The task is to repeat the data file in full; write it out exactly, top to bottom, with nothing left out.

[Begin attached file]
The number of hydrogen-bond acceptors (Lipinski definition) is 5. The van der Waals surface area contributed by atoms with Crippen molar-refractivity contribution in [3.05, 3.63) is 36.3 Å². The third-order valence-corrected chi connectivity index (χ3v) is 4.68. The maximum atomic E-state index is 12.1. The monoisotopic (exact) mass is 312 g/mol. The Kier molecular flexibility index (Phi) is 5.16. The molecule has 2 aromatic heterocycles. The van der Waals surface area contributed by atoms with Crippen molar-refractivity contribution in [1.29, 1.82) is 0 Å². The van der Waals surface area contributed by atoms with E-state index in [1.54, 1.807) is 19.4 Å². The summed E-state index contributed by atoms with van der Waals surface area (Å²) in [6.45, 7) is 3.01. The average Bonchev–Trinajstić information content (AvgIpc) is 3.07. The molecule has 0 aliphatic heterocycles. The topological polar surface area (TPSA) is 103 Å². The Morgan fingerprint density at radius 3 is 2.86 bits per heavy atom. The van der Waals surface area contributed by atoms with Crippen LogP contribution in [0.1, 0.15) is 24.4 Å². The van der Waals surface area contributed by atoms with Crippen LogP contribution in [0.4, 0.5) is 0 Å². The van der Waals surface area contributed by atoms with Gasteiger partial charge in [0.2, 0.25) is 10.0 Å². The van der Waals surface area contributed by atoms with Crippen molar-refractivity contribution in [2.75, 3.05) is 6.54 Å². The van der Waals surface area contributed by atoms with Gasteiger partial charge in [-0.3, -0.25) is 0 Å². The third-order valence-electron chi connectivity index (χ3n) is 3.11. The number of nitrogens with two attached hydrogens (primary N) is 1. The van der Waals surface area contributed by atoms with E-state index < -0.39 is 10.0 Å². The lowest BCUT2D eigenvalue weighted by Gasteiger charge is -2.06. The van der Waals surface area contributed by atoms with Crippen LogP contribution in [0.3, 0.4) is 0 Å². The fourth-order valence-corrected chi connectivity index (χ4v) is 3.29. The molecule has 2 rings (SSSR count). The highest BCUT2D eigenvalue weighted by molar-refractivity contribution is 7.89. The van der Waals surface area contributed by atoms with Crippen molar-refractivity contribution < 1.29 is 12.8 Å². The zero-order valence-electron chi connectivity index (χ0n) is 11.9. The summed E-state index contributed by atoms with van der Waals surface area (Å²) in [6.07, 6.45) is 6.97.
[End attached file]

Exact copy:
The number of hydrogen-bond acceptors (Lipinski definition) is 5. The van der Waals surface area contributed by atoms with Crippen molar-refractivity contribution in [3.05, 3.63) is 36.3 Å². The third-order valence-corrected chi connectivity index (χ3v) is 4.68. The maximum atomic E-state index is 12.1. The monoisotopic (exact) mass is 312 g/mol. The Kier molecular flexibility index (Phi) is 5.16. The molecule has 2 aromatic heterocycles. The van der Waals surface area contributed by atoms with Crippen molar-refractivity contribution in [1.29, 1.82) is 0 Å². The van der Waals surface area contributed by atoms with E-state index in [1.54, 1.807) is 19.4 Å². The summed E-state index contributed by atoms with van der Waals surface area (Å²) in [6.45, 7) is 3.01. The average Bonchev–Trinajstić information content (AvgIpc) is 3.07. The molecule has 0 aliphatic heterocycles. The topological polar surface area (TPSA) is 103 Å². The Morgan fingerprint density at radius 3 is 2.86 bits per heavy atom. The van der Waals surface area contributed by atoms with Crippen LogP contribution in [0.1, 0.15) is 24.4 Å². The van der Waals surface area contributed by atoms with Crippen LogP contribution in [0.4, 0.5) is 0 Å². The van der Waals surface area contributed by atoms with Gasteiger partial charge in [0.2, 0.25) is 10.0 Å². The van der Waals surface area contributed by atoms with Crippen molar-refractivity contribution in [2.75, 3.05) is 6.54 Å². The van der Waals surface area contributed by atoms with Gasteiger partial charge in [-0.3, -0.25) is 0 Å². The third-order valence-electron chi connectivity index (χ3n) is 3.11. The number of nitrogens with two attached hydrogens (primary N) is 1. The van der Waals surface area contributed by atoms with E-state index < -0.39 is 10.0 Å². The lowest BCUT2D eigenvalue weighted by Gasteiger charge is -2.06. The van der Waals surface area contributed by atoms with Crippen LogP contribution in [0.3, 0.4) is 0 Å². The fourth-order valence-corrected chi connectivity index (χ4v) is 3.29. The molecule has 2 rings (SSSR count). The highest BCUT2D eigenvalue weighted by molar-refractivity contribution is 7.89. The van der Waals surface area contributed by atoms with Crippen molar-refractivity contribution < 1.29 is 12.8 Å². The zero-order valence-electron chi connectivity index (χ0n) is 11.9. The summed E-state index contributed by atoms with van der Waals surface area (Å²) in [6.07, 6.45) is 6.97.